LINGUIST List 23.2768|
Tue Jun 19 2012
Calls: Syntax, Linguistic Theories/Germany
Editor for this issue: Alison Zaharee
From: Anke Assmann <anke.assmannuni-leipzig.de>
Subject: DGfS Workshop: Interaction of Syntactic Primitives
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Full Title: DGfS Workshop: Interaction of Syntactic Primitives
Date: 13-Mar-2013 - 15-Mar-2013
Location: Potsdam, Germany
Contact Person: Anke Assmann
Meeting Email: < click here to access email >
Linguistic Field(s): Linguistic Theories; Syntax
Call Deadline: 03-Sep-2012
Interaction of Syntactic Primitives
Workshop at the 35th Annual Conference of the German Linguistic Society (DGfS)
Recent research in syntax has shown which theoretical primitives are available in different frameworks to derive syntactic phenomena. Minimalism, for example, uses the two basic operations MERGE and AGREE that are restricted in various ways. Construction Grammar analyses these phenomena via abstract constructions stored in the lexicon. Frameworks like HPSG or LFG determine possible representations using representational constraints. Finally, Optimality Theory makes use of extrinsic orderings of Faithfulness and Markedness Constraints to determine the optimal syntactic structure. These findings enable us to explore possible interactions of theoretical primitives in the respective frameworks.
The goal of this workshop is to facilitate the discourse between proponents of different theories concerning the question which primitives (rules, constraints, constructions, operations and orderings) interact and how. Are there cases where the application of one operation facilitates or blocks the application of another (transparent interaction)? On the other hand, do we sometimes expect interactions of primitives but do not find them (opaque interaction)?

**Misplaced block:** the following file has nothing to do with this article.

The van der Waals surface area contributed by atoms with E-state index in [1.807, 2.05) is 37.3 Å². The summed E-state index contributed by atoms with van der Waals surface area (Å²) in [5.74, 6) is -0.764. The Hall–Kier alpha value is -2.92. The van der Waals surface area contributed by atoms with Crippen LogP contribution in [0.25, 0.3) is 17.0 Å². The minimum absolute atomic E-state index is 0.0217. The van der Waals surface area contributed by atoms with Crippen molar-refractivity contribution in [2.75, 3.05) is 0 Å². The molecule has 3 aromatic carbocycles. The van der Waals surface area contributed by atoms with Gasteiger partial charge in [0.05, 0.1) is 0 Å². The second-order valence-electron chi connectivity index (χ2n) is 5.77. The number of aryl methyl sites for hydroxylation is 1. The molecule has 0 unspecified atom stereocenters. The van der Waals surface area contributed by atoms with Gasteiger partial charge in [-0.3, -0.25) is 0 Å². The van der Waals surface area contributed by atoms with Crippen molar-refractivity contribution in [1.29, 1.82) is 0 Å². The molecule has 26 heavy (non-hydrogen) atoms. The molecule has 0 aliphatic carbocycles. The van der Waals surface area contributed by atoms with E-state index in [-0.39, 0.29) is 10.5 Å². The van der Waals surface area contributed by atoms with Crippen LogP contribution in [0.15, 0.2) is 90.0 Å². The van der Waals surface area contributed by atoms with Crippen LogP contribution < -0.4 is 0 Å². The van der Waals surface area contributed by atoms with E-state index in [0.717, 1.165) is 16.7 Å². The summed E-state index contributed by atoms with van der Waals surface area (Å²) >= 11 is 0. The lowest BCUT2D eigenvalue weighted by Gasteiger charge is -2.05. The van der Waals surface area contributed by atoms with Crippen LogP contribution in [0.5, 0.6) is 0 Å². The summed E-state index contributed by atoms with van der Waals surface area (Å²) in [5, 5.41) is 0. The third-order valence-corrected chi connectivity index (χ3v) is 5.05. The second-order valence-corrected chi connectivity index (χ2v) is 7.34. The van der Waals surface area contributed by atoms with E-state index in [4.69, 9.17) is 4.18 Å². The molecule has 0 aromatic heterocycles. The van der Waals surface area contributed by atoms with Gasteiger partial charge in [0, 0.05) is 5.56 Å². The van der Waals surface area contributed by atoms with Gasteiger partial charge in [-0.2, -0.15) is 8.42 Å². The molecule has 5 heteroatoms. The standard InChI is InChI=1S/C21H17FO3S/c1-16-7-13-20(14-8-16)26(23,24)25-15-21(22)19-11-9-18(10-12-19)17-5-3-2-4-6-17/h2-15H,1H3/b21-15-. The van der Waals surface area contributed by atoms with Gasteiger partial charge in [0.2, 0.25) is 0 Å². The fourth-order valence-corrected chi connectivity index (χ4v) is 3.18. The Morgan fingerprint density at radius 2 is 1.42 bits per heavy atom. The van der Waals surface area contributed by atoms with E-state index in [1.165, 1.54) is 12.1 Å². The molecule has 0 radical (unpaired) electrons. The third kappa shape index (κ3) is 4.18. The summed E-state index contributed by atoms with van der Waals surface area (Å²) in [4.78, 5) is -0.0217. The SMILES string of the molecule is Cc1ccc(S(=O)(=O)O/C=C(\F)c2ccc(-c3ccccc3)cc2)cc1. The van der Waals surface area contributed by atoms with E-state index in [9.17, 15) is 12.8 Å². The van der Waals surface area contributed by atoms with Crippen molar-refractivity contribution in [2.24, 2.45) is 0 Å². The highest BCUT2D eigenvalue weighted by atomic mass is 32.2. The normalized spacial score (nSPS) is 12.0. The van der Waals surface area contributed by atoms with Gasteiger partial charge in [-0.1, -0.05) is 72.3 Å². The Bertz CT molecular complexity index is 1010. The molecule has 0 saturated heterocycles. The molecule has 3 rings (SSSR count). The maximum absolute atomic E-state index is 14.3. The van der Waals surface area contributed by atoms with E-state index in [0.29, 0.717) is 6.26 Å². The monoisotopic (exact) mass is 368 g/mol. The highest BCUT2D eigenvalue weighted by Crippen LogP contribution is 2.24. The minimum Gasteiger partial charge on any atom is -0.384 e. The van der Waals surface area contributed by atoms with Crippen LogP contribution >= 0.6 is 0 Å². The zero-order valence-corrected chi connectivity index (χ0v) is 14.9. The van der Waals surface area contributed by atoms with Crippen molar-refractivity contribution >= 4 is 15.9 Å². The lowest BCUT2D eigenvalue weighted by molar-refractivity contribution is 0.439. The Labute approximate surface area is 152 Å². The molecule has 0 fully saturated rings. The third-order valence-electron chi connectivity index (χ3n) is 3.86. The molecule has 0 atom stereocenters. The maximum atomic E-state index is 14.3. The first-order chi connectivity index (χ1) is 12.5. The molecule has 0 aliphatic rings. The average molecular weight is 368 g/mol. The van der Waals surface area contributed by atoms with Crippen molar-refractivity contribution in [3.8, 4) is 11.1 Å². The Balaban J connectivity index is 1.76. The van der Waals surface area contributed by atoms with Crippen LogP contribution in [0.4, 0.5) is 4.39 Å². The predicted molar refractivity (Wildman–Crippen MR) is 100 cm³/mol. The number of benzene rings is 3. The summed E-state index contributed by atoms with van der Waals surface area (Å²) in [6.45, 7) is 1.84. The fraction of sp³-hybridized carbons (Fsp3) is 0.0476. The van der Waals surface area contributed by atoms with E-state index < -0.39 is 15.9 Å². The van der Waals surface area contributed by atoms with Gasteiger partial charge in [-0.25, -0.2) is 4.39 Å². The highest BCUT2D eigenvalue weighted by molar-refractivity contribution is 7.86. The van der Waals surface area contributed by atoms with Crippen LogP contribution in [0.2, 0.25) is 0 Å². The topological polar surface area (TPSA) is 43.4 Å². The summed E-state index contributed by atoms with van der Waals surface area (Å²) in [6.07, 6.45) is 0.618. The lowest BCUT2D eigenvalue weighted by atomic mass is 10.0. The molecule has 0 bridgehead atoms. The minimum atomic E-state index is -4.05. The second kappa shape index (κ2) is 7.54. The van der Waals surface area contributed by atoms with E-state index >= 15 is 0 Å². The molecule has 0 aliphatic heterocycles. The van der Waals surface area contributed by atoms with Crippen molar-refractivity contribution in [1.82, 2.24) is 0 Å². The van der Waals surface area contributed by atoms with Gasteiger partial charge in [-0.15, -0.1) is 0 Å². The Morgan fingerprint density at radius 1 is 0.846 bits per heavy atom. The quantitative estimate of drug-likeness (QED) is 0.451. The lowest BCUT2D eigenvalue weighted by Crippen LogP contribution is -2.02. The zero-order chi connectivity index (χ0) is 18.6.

Transparent and opaque rule interactions have been well-known in phonology where they have been labelled 'Feeding', 'Bleeding', 'Counter-Feeding' and 'Counter-Bleeding' (Kiparsky 1973). These terms can be transferred to the interactions of theoretical primitives in syntax. The concepts have often been implicitly assumed in many syntactic analyses but have rarely been stated explicitly (exceptions being e.g. Rezac 2004, Pullum 1979). The phenomenon of 'wanna-contraction' in ECM-infinitives, for example, where the embedded subject is moved to the matrix clause, can be described as Counter-Feeding ('*Who do you wanna meet Mary?'). The contraction of 'want' and 'to' is blocked by the intervening 'who' in its base position. Moving the element could feed contraction but does not (Bresnan 1978, Arregi & Nevins 2012).
The workshop is intended for proponents of different frameworks who show how syntactic phenomena can be derived by invoking interactions of theoretical primitives. Some of the main questions will be: Are the interaction patterns/orderings extrinsic or intrinsic, universal or language specific, context sensitive or context free? What are the differences and similarities of the various frameworks?
Ellen Woolford (University of Massachusetts Amherst)
Anke Assmann, Doreen Georgi, Philipp Weisser (University of Leipzig)
Arregi, Karlos & Andrew Nevins. 2012. Morphotactics: Basque Auxiliaries and the Structure of Spellout. Springer.
Bresnan, Joan. 1978. Contraction and the transformational cycle in English. Indiana University Linguistics Club.
Kiparsky, Paul. 1973. Abstractness, Opacity and Global Rules. In Three Dimensions in Linguistic Theory. Tokyo: TEC.
Pullum, Geoffrey. 1979. Rule Interaction and the Organization of a Grammar. Garland, New York.
Rezac, Milan. 2004. Elements of Cyclic Syntax: Agree and Merge. PhD thesis, University of Toronto.
Call for Papers:
We welcome submissions dealing with transparent and/or opaque interaction of theoretical means from all syntactic frameworks.
We invite abstracts for 30 minute talks (20 minutes presentation + 10 minutes discussion). Abstracts must be no longer than two pages (A4, 11pt font), including references and examples.
Abstracts must be submitted in PDF format to: philipp.weisseruni-leipzig.de.
Submission deadline: 3 September 2012
Notification of acceptance: 10 September 2012
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